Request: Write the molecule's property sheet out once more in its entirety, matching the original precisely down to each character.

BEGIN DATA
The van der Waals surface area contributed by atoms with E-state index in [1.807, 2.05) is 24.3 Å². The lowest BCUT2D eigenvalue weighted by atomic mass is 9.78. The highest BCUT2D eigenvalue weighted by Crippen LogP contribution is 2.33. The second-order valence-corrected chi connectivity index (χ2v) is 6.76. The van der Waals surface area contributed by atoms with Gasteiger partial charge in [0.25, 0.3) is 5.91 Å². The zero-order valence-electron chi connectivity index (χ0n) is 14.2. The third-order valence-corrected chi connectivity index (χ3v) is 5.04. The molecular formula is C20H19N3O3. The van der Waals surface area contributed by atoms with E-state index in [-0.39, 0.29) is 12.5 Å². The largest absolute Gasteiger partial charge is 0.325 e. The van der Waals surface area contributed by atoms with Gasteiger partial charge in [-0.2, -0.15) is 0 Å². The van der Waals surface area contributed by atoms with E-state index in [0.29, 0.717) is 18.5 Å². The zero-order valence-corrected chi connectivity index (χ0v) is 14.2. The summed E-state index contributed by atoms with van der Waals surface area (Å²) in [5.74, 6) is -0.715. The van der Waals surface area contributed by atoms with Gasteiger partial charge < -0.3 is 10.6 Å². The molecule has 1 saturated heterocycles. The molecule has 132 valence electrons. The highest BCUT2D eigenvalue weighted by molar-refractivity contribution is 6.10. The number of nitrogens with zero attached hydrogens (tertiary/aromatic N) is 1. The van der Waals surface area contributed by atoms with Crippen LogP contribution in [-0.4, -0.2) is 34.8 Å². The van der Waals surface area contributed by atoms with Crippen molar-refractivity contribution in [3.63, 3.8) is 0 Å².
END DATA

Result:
The van der Waals surface area contributed by atoms with E-state index in [1.807, 2.05) is 24.3 Å². The lowest BCUT2D eigenvalue weighted by atomic mass is 9.78. The highest BCUT2D eigenvalue weighted by Crippen LogP contribution is 2.33. The second-order valence-corrected chi connectivity index (χ2v) is 6.76. The van der Waals surface area contributed by atoms with Gasteiger partial charge in [0.25, 0.3) is 5.91 Å². The zero-order valence-electron chi connectivity index (χ0n) is 14.2. The third-order valence-corrected chi connectivity index (χ3v) is 5.04. The molecular formula is C20H19N3O3. The van der Waals surface area contributed by atoms with E-state index in [-0.39, 0.29) is 12.5 Å². The largest absolute Gasteiger partial charge is 0.325 e. The van der Waals surface area contributed by atoms with Gasteiger partial charge in [-0.2, -0.15) is 0 Å². The van der Waals surface area contributed by atoms with E-state index in [0.29, 0.717) is 18.5 Å². The zero-order valence-corrected chi connectivity index (χ0v) is 14.2. The summed E-state index contributed by atoms with van der Waals surface area (Å²) in [5.74, 6) is -0.715. The van der Waals surface area contributed by atoms with Gasteiger partial charge < -0.3 is 10.6 Å². The molecule has 1 saturated heterocycles. The molecule has 132 valence electrons. The highest BCUT2D eigenvalue weighted by molar-refractivity contribution is 6.10. The number of nitrogens with zero attached hydrogens (tertiary/aromatic N) is 1. The van der Waals surface area contributed by atoms with Crippen LogP contribution in [-0.4, -0.2) is 34.8 Å². The van der Waals surface area contributed by atoms with Crippen molar-refractivity contribution in [3.63, 3.8) is 0 Å².